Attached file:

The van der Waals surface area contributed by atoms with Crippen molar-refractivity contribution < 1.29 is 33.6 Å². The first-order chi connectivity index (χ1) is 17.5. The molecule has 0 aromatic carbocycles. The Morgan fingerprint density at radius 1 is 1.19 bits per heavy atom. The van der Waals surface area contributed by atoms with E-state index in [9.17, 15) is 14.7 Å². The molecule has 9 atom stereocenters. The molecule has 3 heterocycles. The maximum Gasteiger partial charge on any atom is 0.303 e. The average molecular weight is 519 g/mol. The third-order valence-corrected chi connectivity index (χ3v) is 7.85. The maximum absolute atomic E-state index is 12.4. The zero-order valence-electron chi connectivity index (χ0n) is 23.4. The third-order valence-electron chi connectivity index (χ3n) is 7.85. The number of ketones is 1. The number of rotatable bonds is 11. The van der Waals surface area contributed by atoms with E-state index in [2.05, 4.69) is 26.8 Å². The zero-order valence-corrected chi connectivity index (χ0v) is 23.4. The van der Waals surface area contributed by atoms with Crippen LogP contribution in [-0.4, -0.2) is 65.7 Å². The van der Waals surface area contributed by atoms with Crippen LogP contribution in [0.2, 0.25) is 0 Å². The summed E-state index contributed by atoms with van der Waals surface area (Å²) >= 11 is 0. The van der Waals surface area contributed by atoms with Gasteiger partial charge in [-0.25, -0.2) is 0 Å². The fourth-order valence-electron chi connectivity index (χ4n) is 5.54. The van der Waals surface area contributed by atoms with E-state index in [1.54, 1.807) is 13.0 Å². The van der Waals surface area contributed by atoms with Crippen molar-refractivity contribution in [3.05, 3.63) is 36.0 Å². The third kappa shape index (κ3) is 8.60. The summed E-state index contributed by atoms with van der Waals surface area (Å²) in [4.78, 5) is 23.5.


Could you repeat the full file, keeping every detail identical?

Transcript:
The van der Waals surface area contributed by atoms with Crippen molar-refractivity contribution < 1.29 is 33.6 Å². The first-order chi connectivity index (χ1) is 17.5. The molecule has 0 aromatic carbocycles. The Morgan fingerprint density at radius 1 is 1.19 bits per heavy atom. The van der Waals surface area contributed by atoms with E-state index in [9.17, 15) is 14.7 Å². The molecule has 9 atom stereocenters. The molecule has 3 heterocycles. The maximum Gasteiger partial charge on any atom is 0.303 e. The average molecular weight is 519 g/mol. The third-order valence-corrected chi connectivity index (χ3v) is 7.85. The maximum absolute atomic E-state index is 12.4. The zero-order valence-electron chi connectivity index (χ0n) is 23.4. The third-order valence-electron chi connectivity index (χ3n) is 7.85. The number of ketones is 1. The number of rotatable bonds is 11. The van der Waals surface area contributed by atoms with E-state index in [2.05, 4.69) is 26.8 Å². The zero-order valence-corrected chi connectivity index (χ0v) is 23.4. The van der Waals surface area contributed by atoms with Crippen LogP contribution in [-0.4, -0.2) is 65.7 Å². The van der Waals surface area contributed by atoms with Crippen LogP contribution in [0.2, 0.25) is 0 Å². The summed E-state index contributed by atoms with van der Waals surface area (Å²) >= 11 is 0. The van der Waals surface area contributed by atoms with Gasteiger partial charge in [-0.25, -0.2) is 0 Å². The fourth-order valence-electron chi connectivity index (χ4n) is 5.54. The van der Waals surface area contributed by atoms with E-state index in [1.54, 1.807) is 13.0 Å². The van der Waals surface area contributed by atoms with Crippen molar-refractivity contribution in [3.05, 3.63) is 36.0 Å². The third kappa shape index (κ3) is 8.60. The summed E-state index contributed by atoms with van der Waals surface area (Å²) in [4.78, 5) is 23.5.